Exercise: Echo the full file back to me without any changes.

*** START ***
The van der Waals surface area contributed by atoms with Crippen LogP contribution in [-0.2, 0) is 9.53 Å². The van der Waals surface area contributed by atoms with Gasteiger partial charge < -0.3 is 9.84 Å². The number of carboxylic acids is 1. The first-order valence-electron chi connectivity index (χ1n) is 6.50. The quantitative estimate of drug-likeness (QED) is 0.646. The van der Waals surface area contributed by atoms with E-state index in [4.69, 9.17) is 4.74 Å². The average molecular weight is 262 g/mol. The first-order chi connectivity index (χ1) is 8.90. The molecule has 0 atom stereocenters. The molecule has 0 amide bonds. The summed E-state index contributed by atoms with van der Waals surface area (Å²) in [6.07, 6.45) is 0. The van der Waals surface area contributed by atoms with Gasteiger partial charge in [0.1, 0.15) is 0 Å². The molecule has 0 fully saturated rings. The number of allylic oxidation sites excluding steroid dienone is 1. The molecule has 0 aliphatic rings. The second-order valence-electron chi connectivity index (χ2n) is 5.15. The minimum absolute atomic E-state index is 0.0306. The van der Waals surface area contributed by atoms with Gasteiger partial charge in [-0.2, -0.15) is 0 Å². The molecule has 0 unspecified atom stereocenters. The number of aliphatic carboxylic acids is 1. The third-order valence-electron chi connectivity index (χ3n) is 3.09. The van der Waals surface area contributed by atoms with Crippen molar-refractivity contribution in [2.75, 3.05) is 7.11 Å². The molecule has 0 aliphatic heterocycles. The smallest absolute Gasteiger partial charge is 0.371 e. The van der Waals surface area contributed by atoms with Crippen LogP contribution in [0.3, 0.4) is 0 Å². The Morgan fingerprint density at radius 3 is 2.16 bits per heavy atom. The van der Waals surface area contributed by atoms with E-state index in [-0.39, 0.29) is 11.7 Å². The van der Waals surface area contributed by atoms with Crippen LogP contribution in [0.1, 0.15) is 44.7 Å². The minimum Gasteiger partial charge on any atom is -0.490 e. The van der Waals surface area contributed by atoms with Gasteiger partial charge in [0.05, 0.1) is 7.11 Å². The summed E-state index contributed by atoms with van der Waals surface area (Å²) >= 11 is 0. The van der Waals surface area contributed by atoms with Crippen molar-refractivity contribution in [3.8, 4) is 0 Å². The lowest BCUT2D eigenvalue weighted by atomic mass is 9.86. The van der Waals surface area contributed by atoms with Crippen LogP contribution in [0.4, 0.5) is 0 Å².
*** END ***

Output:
The van der Waals surface area contributed by atoms with Crippen LogP contribution in [-0.2, 0) is 9.53 Å². The van der Waals surface area contributed by atoms with Gasteiger partial charge < -0.3 is 9.84 Å². The number of carboxylic acids is 1. The first-order valence-electron chi connectivity index (χ1n) is 6.50. The quantitative estimate of drug-likeness (QED) is 0.646. The van der Waals surface area contributed by atoms with E-state index in [4.69, 9.17) is 4.74 Å². The average molecular weight is 262 g/mol. The first-order chi connectivity index (χ1) is 8.90. The molecule has 0 atom stereocenters. The molecule has 0 amide bonds. The summed E-state index contributed by atoms with van der Waals surface area (Å²) in [6.07, 6.45) is 0. The van der Waals surface area contributed by atoms with Gasteiger partial charge in [0.1, 0.15) is 0 Å². The molecule has 0 fully saturated rings. The number of allylic oxidation sites excluding steroid dienone is 1. The molecule has 0 aliphatic rings. The second-order valence-electron chi connectivity index (χ2n) is 5.15. The minimum absolute atomic E-state index is 0.0306. The van der Waals surface area contributed by atoms with Gasteiger partial charge in [-0.2, -0.15) is 0 Å². The molecule has 0 unspecified atom stereocenters. The number of aliphatic carboxylic acids is 1. The third-order valence-electron chi connectivity index (χ3n) is 3.09. The van der Waals surface area contributed by atoms with Crippen molar-refractivity contribution in [2.75, 3.05) is 7.11 Å². The molecule has 0 aliphatic heterocycles. The smallest absolute Gasteiger partial charge is 0.371 e. The van der Waals surface area contributed by atoms with Crippen LogP contribution in [0.3, 0.4) is 0 Å². The Morgan fingerprint density at radius 3 is 2.16 bits per heavy atom. The van der Waals surface area contributed by atoms with E-state index in [-0.39, 0.29) is 11.7 Å². The van der Waals surface area contributed by atoms with Crippen LogP contribution in [0.1, 0.15) is 44.7 Å². The minimum Gasteiger partial charge on any atom is -0.490 e. The van der Waals surface area contributed by atoms with Gasteiger partial charge in [0.05, 0.1) is 7.11 Å². The summed E-state index contributed by atoms with van der Waals surface area (Å²) >= 11 is 0. The van der Waals surface area contributed by atoms with Crippen molar-refractivity contribution in [3.8, 4) is 0 Å². The lowest BCUT2D eigenvalue weighted by atomic mass is 9.86. The van der Waals surface area contributed by atoms with Crippen LogP contribution in [0.4, 0.5) is 0 Å².